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Wax pens


#1

Orchidians: If anyone is interested, I have a reostat, pen and 3
special tips for a wax pen that I made myself. I supply a set of
three sizes that can be used for building up, or removing wax from a
model. You can also use a common hardware screw to made your own
custom shapes. This is economical, it works really well, I have
used it for years, and I have two employees that use them, and they
really like them. Once you use this type of pen, you will never go
back to an alcohol lamp, and some of the wax pens with wire tips can
not do what this pen will do. If anyone wants one, contact me off
line. Richard in Denver


#2

John, could you post more info on the wax pens you make? The few
homemad e ones I have seen did not have very good temp control. Wahl,
don’t they do a lot for the electronics industry? The pens I’ve seen
just had small iro ns you get at the hardware store. How far will it
drift as the iron heats an d cools trying to stay at the set temp? I
use my pen for texturing and wax removal in tight spaces(.1MM). A
drift of 20 degrees for me would not be good. Using Wahl irons is
I’m sure a great choice as the electroni cs probably needs tighter
temp control then even jewelers do. all the info you can post would
be great!

thanks, Jerry


#3

I made myself a wax pen based on the cauterizing pens surgeons
use…a tip(wire from hair dryers or old toasters), a handle(hollow
fiberglass fishing rod), micro switch( Radio Shack)…and small
copper tubing to hold the filament tip that is set in place with a
wooden end plug. More off line if interested. I plug it into my
plater at work and use that for the temperature control and at home
made a rheostat box (with some help from a electrical guru friend).
I have made several of these and given them to friends and they love
them. To have the control at your finger tip is the best part and
have been in use for many years now. There are some wax pens on the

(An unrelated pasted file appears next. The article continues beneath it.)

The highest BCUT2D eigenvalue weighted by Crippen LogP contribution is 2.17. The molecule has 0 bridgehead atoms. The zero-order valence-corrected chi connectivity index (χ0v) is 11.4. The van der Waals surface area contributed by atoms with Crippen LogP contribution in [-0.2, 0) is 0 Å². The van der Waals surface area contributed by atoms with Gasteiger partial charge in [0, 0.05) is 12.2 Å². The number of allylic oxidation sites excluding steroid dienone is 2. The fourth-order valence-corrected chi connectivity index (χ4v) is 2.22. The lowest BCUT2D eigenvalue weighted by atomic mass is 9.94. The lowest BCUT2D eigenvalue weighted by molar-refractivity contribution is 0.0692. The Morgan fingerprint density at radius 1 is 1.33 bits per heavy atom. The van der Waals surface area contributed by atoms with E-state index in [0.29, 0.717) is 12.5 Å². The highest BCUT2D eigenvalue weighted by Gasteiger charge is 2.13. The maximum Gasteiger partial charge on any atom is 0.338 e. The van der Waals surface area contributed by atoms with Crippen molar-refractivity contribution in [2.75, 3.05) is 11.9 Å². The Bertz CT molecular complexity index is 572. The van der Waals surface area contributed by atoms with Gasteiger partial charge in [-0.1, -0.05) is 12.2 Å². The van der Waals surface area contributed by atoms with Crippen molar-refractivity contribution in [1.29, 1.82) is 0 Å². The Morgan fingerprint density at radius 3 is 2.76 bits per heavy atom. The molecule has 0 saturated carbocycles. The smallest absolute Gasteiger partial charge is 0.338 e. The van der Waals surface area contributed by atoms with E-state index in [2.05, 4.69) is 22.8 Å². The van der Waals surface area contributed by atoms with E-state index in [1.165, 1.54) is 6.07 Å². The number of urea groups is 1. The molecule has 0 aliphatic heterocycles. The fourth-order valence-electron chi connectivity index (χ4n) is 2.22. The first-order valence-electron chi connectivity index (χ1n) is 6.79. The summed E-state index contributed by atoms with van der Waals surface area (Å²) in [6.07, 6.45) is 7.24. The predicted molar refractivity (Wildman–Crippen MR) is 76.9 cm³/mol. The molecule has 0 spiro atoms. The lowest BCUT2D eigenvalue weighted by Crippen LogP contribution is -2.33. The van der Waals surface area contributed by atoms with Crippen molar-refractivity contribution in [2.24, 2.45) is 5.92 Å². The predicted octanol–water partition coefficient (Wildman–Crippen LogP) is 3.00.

market with foot pedals but when you turn down the temp and want to
build up prongs or lay down a ribbon of wax in a byzatine design the
finger control can’t be beat. Ron Kreml


#4

A variable transformer with a range of 0 to 120 volts (rather than a
rheostat that varies the amperage) allows a much finer degree of
control for your shop made wax pen. There is no temperature
oscillation. I bought a hefty and beautifully made variable
transformer in its original carton from a computer parts surplus
store for about $15.00. An off the shelf motor controller might work
too.

Allan Wilkinson
small potatoes studio


#5

Hi Jerry,

It turns out that Wahl used to carry the irons I am referring to,
but they were actually made by a company called Oryx and sold by
Wahl. It has been a number of years since I bought one of these
since they don’t tend to wear out (in fact, the last couple I bought
were for other jewelers and the one I use on almost a daily basis is
over 10 years old), so I thought I would find them online for you,
but I have not had any luck. It looks like Wahl no longer carries
them. I did find a similar product at
http://www.mmnewman.com/antexsi/antexpm.htm , but I have no
experience with these. The Oryx irons are very small, like a pen or
smaller, depending on the model, and come in a range of temperatures
and voltages, from 4.5 to 24 volts, thus the transformer. I would
simply use a standard dimmer switch for heat control, and they are
very stable, holding the same heat at the same setting when used
hours at a time. Call around to your local electronics supply houses
and ask for miniature soldering irons and you should come up with
something similar. Good luck!

John